Where It Begins

The end of university signifies the beginning of one’s second phase in life; employment. Qualifications that are deemed as well respected and necessary in order to change the world’s perspective on minority groups, can provide an ego boost for a young black woman. However, certain criteria in households in Botswana on what makes a good degree or not come with the harsh reality that you might not be the changemaker you want to be. Opportunities are limited and that will lead to one thing; settling for a job you might not enjoy. How does a young Motswana woman living in Gaborone deal with the undermining that occurs in offices where her abilities and skills are constantly being called to question?

Where it begins


Imposter syndrome amongst African women can be linked to the lack of representation in their place of work. According to the BBC article, Why Imposter Syndrome Hits Women and Women of Colour the Hardest, black women are more likely to experience this feeling, which turns into believing they do not belong in that space.
In Botswana, there are more offices, particularly in corporations that have Black Batswana women working in higher sectors of the company and succeeding. An article by The Patriot demonstrated that of the top six corporate leaders, 50% were women 2020 Best Corporate Leaders. While this is a power move, it can be intimidating and brew unintentional competition amongst those in the office who are not of the same qualifications, age, and class status.
When I was a freshly minted social sciences graduate in my first corporate law job, an older Black woman made it clear that I could not work in a law firm because although I am qualified to do research, only attorneys are allowed to navigate that spectrum. As a result, I was placed at the reception and paid a final year intern’s salary. The constant undermining and the age gap were clear. Particularly, in a culture that emphasizes the need to respect your elders, attempting to stand up for yourself leads to either being placed in a position you are overqualified for, or you getting fired.

Representation of black women in the workplace

Imposter Syndrome During COVID-19

COVID-19 as a pandemic has heightened and infiltrated a deeper-rooted inferiority complex amongst Black women who are job seekers during this time and trying to find a middle ground between sanity and a paycheck. With the new strain having reached Botswana, bringing hard times, and a newly implemented curfew, there is going to be more difficulty cementing employment.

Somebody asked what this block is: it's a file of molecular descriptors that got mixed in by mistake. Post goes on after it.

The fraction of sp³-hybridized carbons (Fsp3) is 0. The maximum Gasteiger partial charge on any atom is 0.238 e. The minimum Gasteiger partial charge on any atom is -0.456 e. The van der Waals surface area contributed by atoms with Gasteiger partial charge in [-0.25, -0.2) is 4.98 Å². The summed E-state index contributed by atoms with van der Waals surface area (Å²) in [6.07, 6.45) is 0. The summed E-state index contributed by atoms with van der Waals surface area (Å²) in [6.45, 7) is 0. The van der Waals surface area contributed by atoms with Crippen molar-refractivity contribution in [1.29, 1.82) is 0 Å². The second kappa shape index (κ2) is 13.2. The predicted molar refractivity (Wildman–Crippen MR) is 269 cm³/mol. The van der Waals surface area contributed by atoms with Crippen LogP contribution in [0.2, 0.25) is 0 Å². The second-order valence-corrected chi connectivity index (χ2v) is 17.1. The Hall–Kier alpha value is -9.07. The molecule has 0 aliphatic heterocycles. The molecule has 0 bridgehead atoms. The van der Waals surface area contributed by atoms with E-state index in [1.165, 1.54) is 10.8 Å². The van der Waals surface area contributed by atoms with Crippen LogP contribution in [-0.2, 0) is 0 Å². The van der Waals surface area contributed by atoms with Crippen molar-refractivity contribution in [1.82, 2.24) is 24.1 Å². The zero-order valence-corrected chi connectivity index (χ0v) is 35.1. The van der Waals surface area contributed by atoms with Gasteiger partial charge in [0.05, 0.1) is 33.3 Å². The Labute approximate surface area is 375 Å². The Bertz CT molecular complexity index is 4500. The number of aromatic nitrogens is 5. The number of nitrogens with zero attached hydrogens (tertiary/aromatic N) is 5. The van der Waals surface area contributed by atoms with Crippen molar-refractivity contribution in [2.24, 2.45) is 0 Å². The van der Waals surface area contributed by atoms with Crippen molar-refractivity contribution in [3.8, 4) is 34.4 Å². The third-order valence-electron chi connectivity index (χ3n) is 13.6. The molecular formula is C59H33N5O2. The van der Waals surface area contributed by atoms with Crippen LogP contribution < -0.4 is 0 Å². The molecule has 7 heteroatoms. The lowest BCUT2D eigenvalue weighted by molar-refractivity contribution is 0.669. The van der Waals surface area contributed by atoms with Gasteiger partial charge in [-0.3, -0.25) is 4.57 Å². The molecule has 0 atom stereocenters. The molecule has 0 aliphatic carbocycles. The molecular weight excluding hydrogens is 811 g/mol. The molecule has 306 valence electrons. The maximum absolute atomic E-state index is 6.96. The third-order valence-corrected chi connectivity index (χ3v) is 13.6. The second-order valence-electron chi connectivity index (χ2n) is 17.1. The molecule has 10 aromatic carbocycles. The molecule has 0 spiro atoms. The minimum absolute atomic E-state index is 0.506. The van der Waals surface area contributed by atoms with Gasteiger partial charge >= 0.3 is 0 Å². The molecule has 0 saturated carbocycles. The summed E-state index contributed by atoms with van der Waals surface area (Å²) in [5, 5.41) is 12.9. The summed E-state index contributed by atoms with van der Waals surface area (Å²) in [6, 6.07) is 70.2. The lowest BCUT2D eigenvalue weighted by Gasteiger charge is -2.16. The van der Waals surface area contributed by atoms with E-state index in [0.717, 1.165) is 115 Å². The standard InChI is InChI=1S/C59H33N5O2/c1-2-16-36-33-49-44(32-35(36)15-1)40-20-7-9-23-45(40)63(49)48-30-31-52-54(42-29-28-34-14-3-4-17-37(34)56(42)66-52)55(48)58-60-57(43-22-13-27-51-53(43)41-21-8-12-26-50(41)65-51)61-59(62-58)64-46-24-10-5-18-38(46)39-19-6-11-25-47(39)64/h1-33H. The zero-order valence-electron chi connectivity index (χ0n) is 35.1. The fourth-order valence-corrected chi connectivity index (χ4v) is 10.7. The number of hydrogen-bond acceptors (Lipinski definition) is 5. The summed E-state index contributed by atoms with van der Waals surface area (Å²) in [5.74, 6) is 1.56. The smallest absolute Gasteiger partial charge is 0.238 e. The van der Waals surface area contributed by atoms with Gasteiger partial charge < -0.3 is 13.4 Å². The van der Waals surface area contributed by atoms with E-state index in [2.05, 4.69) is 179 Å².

Social media platforms particularly LinkedIn and Twitter are filled with “I got the job” posts also have a negative toll, as one can end up comparing themselves and figuring out when their turn will arrive. I kept the assumption I was a success because I was lucky to find permanent employment during a rocky time. Also, that I was able to go through the tough times and was prospering so I deserved brownie points as this phenomenal Motswana woman who managed to persevere through it all. However, even in that bubble, I realized that I was not taking the situation as is, but constantly telling myself what should be my story of black womanhood in Africa.

Woman at interview during the Covid-19 pandemic

Removing the Narrative

Feeding into this narrative was the reason my imposter syndrome flourished more. One will completely disregard what it means to fulfill their purpose in their respective field, and the fantasy of becoming a success story that could be used and put on a platform with overcoming all odds that are stacked up against everyone during a pandemic.
The voice and complexity of defying being an exceptional, strong woman who perseveres regardless of her situation is difficult. However, even doing so means that you have chosen a narrative that may present you as weak. The toxicity in these thoughts that are tied to what is seen as the strong black woman trope, becomes hard to shake off.

The Solution

The most overwhelming part of experiencing a wave of imposter syndrome is that you know it will eventually pass. When? You will not know. But you have to challenge it by any means in order for it to not take over and become another “what if” moment. Some tips are given by the training journal Ten ways to build an inclusive culture for black women. We as black women are in a constant state of idealizing the “what if”. The time spent fantasizing about what we could do and what we are doing eats us up. 

Removing the Narrative

To reiterate the question of conquering imposter syndrome; it is never conquered, only accepted. You learn to accept that there are some applications you will never qualify for, places that won’t welcome you, and spaces that need constant interruption in order for one to feel at home. Imposter syndrome needs you in the experience to work with it and not against it. Particularly for a Black woman, it needs you to let go of societal expectations placed on you, and accept your own expectations as the blueprint for your own success.